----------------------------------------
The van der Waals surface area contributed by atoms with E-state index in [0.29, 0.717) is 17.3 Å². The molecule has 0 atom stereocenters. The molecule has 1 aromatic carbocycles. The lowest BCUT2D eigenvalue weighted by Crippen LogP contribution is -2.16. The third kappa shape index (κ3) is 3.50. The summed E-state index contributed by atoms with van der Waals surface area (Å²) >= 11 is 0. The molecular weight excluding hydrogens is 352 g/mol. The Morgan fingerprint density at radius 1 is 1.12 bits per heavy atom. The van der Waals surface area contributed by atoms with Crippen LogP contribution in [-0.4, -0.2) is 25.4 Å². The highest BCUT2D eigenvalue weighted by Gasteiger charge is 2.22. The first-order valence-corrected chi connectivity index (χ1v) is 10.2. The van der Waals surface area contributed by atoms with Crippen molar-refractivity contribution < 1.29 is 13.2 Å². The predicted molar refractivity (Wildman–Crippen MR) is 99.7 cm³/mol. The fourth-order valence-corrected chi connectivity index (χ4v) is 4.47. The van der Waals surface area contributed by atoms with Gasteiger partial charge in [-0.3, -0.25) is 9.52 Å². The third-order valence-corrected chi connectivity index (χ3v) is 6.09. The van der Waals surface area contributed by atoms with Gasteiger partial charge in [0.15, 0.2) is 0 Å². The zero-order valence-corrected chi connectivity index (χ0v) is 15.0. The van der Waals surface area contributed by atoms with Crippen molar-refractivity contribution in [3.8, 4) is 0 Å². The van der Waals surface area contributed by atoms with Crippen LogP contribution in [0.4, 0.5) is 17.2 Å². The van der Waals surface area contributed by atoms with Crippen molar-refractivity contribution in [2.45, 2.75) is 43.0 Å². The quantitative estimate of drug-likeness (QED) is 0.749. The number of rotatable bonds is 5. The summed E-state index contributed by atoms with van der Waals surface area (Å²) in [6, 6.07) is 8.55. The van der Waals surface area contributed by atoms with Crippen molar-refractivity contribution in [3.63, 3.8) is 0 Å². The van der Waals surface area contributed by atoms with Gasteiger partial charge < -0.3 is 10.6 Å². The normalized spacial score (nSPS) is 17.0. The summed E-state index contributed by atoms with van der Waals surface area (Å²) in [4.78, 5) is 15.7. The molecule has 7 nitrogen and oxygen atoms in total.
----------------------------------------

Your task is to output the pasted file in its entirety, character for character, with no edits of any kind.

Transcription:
The van der Waals surface area contributed by atoms with E-state index in [0.29, 0.717) is 17.3 Å². The molecule has 0 atom stereocenters. The molecule has 1 aromatic carbocycles. The lowest BCUT2D eigenvalue weighted by Crippen LogP contribution is -2.16. The third kappa shape index (κ3) is 3.50. The summed E-state index contributed by atoms with van der Waals surface area (Å²) >= 11 is 0. The molecular weight excluding hydrogens is 352 g/mol. The Morgan fingerprint density at radius 1 is 1.12 bits per heavy atom. The van der Waals surface area contributed by atoms with Crippen LogP contribution in [-0.4, -0.2) is 25.4 Å². The highest BCUT2D eigenvalue weighted by Gasteiger charge is 2.22. The first-order valence-corrected chi connectivity index (χ1v) is 10.2. The van der Waals surface area contributed by atoms with Crippen molar-refractivity contribution < 1.29 is 13.2 Å². The predicted molar refractivity (Wildman–Crippen MR) is 99.7 cm³/mol. The fourth-order valence-corrected chi connectivity index (χ4v) is 4.47. The van der Waals surface area contributed by atoms with Gasteiger partial charge in [-0.3, -0.25) is 9.52 Å². The third-order valence-corrected chi connectivity index (χ3v) is 6.09. The van der Waals surface area contributed by atoms with Gasteiger partial charge in [0.15, 0.2) is 0 Å². The zero-order valence-corrected chi connectivity index (χ0v) is 15.0. The van der Waals surface area contributed by atoms with Crippen molar-refractivity contribution in [3.8, 4) is 0 Å². The van der Waals surface area contributed by atoms with Crippen LogP contribution in [0.4, 0.5) is 17.2 Å². The van der Waals surface area contributed by atoms with Crippen molar-refractivity contribution in [2.45, 2.75) is 43.0 Å². The quantitative estimate of drug-likeness (QED) is 0.749. The number of rotatable bonds is 5. The summed E-state index contributed by atoms with van der Waals surface area (Å²) in [6, 6.07) is 8.55. The van der Waals surface area contributed by atoms with Crippen molar-refractivity contribution in [3.63, 3.8) is 0 Å². The van der Waals surface area contributed by atoms with Gasteiger partial charge < -0.3 is 10.6 Å². The normalized spacial score (nSPS) is 17.0. The summed E-state index contributed by atoms with van der Waals surface area (Å²) in [4.78, 5) is 15.7. The molecule has 7 nitrogen and oxygen atoms in total.